Original languageEnglish
JournalApplied Catalysis A: General
Volume523
Pages (from-to)159-170
ISSN0926-860X
DOIs
Publication statusPublished - 2016

Keywords

  • Bio-oil
  • Hydrodeoxygenation
  • HDO
  • Stability
  • Deactivation
  • Characterization

Cite this

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title = "Deactivation of Ni-MoS2 by bio-oil impurities during hydrodeoxygenation of phenol and octanol",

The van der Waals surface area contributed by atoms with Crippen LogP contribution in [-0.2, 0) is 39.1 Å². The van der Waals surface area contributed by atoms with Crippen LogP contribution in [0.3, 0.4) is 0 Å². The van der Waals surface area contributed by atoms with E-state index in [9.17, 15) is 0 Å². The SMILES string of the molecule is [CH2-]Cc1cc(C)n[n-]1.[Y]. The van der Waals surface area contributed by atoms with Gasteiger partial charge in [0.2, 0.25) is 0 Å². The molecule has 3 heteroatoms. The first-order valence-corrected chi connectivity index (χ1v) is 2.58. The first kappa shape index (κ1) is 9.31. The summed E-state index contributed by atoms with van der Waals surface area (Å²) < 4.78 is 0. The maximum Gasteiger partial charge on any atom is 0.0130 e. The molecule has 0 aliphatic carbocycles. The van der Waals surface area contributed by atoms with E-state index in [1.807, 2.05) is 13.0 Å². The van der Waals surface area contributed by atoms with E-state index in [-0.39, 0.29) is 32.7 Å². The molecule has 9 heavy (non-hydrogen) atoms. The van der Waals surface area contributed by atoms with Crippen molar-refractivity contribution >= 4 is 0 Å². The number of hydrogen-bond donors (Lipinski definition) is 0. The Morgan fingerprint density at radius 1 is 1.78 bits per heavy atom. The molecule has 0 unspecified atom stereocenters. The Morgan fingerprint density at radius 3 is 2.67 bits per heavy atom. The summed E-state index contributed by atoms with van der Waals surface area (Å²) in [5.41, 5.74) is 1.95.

abstract = "The stability of Ni-MoS2/ZrO2 toward water, potassium, and chlorine containing compounds during hydrodeoxygenation (HDO) of a mixture of phenol and 1-octanol was investigated in a high pressure gas and liquid continuous flow fixed bed setup at 280 °C and 100 bar. To maintain the stability of the catalyst, sufficient co-feeding of a sulfur source was necessary to avoid oxidation of the sulfide phase by oxygen replacement of the edge sulfur atoms in the MoS2 structure. However, the addition of sulfur to the feed gas resulted in the formation of sulfur containing compounds, mainly thiols, in the oil product if the residence time was too low. At a weight hourly space velocity (WHSV) of 4.9 h−1 the sulfur content in the liquid product was 980 ppm by weight, but this could be decreased to 5 ppm at a WHSV of 1.4 h−1. A high co-feed of sulfur was needed when water was present in the feed and the H2O/H2S molar ratio should be below ca. 10 to maintain a decent stability of the catalyst. Chlorine containing compounds caused a reversible deactivation of the catalyst when co-fed to the reactor, where the catalytic activity could be completely regained when removing it from the feed. Commonly, chlorine, H2O, and H2S all inhibited the activity of the catalyst by competing for the active sites, with chlorine being by far the strongest inhibitor and H2S and H2O of roughly the same strength. Dissimilar, potassium was a severe poison and irreversibly deactivated the catalyst to <5{\%} degree of deoxygenation when impregnated on the catalyst in a stoichiometric ratio relative to the active metal. This deactivation was a result of adsorption of potassium on the edge vacancy sites of the MoS2 slabs.",